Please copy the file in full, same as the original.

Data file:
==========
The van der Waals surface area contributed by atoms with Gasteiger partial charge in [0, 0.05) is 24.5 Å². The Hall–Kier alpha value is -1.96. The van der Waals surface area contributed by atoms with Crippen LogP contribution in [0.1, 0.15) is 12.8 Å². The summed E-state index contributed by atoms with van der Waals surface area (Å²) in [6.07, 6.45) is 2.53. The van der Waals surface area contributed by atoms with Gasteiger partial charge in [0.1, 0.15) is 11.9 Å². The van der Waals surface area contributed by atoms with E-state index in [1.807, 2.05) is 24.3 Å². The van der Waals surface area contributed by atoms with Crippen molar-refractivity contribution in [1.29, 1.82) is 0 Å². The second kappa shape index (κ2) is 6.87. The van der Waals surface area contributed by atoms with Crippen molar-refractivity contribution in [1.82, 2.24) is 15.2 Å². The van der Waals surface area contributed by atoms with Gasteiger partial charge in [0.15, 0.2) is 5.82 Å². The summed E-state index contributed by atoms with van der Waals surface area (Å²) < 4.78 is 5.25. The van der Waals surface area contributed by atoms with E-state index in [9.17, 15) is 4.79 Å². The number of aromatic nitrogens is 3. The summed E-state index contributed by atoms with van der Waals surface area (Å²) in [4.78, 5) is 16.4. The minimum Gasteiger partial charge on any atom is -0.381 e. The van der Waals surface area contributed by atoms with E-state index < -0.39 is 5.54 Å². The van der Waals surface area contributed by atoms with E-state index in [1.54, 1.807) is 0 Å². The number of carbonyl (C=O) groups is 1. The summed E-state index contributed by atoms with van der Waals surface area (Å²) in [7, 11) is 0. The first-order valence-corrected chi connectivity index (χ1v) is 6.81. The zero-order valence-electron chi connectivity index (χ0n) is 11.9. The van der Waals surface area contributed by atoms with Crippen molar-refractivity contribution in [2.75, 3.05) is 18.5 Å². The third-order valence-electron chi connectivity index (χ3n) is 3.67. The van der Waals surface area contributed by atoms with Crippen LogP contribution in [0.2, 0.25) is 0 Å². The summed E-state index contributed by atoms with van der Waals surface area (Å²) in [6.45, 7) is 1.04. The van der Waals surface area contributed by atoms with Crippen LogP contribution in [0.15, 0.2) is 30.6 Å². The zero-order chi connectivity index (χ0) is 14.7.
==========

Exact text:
The van der Waals surface area contributed by atoms with Gasteiger partial charge in [0, 0.05) is 24.5 Å². The Hall–Kier alpha value is -1.96. The van der Waals surface area contributed by atoms with Crippen LogP contribution in [0.1, 0.15) is 12.8 Å². The summed E-state index contributed by atoms with van der Waals surface area (Å²) in [6.07, 6.45) is 2.53. The van der Waals surface area contributed by atoms with Gasteiger partial charge in [0.1, 0.15) is 11.9 Å². The van der Waals surface area contributed by atoms with E-state index in [1.807, 2.05) is 24.3 Å². The van der Waals surface area contributed by atoms with Crippen molar-refractivity contribution in [1.29, 1.82) is 0 Å². The second kappa shape index (κ2) is 6.87. The van der Waals surface area contributed by atoms with Crippen molar-refractivity contribution in [1.82, 2.24) is 15.2 Å². The van der Waals surface area contributed by atoms with Gasteiger partial charge in [0.15, 0.2) is 5.82 Å². The summed E-state index contributed by atoms with van der Waals surface area (Å²) < 4.78 is 5.25. The van der Waals surface area contributed by atoms with E-state index in [9.17, 15) is 4.79 Å². The number of aromatic nitrogens is 3. The summed E-state index contributed by atoms with van der Waals surface area (Å²) in [4.78, 5) is 16.4. The minimum Gasteiger partial charge on any atom is -0.381 e. The van der Waals surface area contributed by atoms with E-state index < -0.39 is 5.54 Å². The van der Waals surface area contributed by atoms with E-state index in [1.54, 1.807) is 0 Å². The number of carbonyl (C=O) groups is 1. The summed E-state index contributed by atoms with van der Waals surface area (Å²) in [7, 11) is 0. The first-order valence-corrected chi connectivity index (χ1v) is 6.81. The zero-order valence-electron chi connectivity index (χ0n) is 11.9. The van der Waals surface area contributed by atoms with Crippen molar-refractivity contribution in [2.75, 3.05) is 18.5 Å². The third-order valence-electron chi connectivity index (χ3n) is 3.67. The van der Waals surface area contributed by atoms with Crippen LogP contribution in [0.2, 0.25) is 0 Å². The summed E-state index contributed by atoms with van der Waals surface area (Å²) in [6.45, 7) is 1.04. The van der Waals surface area contributed by atoms with Crippen LogP contribution in [0.15, 0.2) is 30.6 Å². The zero-order chi connectivity index (χ0) is 14.7.